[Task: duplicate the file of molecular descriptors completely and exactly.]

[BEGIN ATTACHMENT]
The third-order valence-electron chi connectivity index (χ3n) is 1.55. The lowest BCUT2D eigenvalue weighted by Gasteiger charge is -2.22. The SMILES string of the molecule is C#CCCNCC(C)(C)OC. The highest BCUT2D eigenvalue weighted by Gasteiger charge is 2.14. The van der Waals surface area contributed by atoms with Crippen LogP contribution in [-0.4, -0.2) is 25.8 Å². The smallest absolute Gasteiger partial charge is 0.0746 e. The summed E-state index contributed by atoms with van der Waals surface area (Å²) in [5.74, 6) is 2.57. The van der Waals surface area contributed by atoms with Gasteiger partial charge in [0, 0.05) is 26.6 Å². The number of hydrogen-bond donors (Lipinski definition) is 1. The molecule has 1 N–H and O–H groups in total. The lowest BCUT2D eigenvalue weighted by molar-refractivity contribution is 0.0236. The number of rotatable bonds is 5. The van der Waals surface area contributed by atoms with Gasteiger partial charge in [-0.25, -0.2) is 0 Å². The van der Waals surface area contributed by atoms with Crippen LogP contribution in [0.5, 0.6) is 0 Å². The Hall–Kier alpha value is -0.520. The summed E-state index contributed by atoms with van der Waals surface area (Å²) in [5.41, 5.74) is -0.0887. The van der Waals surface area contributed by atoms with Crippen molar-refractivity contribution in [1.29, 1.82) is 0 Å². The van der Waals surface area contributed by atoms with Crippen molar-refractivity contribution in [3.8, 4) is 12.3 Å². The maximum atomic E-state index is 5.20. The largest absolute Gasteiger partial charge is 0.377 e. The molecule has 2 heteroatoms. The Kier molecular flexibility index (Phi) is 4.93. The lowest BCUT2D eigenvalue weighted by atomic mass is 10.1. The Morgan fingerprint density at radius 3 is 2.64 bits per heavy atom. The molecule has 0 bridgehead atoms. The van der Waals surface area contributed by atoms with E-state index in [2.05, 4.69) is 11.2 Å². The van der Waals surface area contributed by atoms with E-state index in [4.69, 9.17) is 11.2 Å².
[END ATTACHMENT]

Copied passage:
The third-order valence-electron chi connectivity index (χ3n) is 1.55. The lowest BCUT2D eigenvalue weighted by Gasteiger charge is -2.22. The SMILES string of the molecule is C#CCCNCC(C)(C)OC. The highest BCUT2D eigenvalue weighted by Gasteiger charge is 2.14. The van der Waals surface area contributed by atoms with Crippen LogP contribution in [-0.4, -0.2) is 25.8 Å². The smallest absolute Gasteiger partial charge is 0.0746 e. The summed E-state index contributed by atoms with van der Waals surface area (Å²) in [5.74, 6) is 2.57. The van der Waals surface area contributed by atoms with Gasteiger partial charge in [0, 0.05) is 26.6 Å². The number of hydrogen-bond donors (Lipinski definition) is 1. The molecule has 1 N–H and O–H groups in total. The lowest BCUT2D eigenvalue weighted by molar-refractivity contribution is 0.0236. The number of rotatable bonds is 5. The van der Waals surface area contributed by atoms with Gasteiger partial charge in [-0.25, -0.2) is 0 Å². The van der Waals surface area contributed by atoms with Crippen LogP contribution in [0.5, 0.6) is 0 Å². The Hall–Kier alpha value is -0.520. The summed E-state index contributed by atoms with van der Waals surface area (Å²) in [5.41, 5.74) is -0.0887. The van der Waals surface area contributed by atoms with Crippen molar-refractivity contribution in [1.29, 1.82) is 0 Å². The van der Waals surface area contributed by atoms with Crippen molar-refractivity contribution in [3.8, 4) is 12.3 Å². The maximum atomic E-state index is 5.20. The largest absolute Gasteiger partial charge is 0.377 e. The molecule has 2 heteroatoms. The Kier molecular flexibility index (Phi) is 4.93. The lowest BCUT2D eigenvalue weighted by atomic mass is 10.1. The Morgan fingerprint density at radius 3 is 2.64 bits per heavy atom. The molecule has 0 bridgehead atoms. The van der Waals surface area contributed by atoms with E-state index in [2.05, 4.69) is 11.2 Å². The van der Waals surface area contributed by atoms with E-state index in [4.69, 9.17) is 11.2 Å².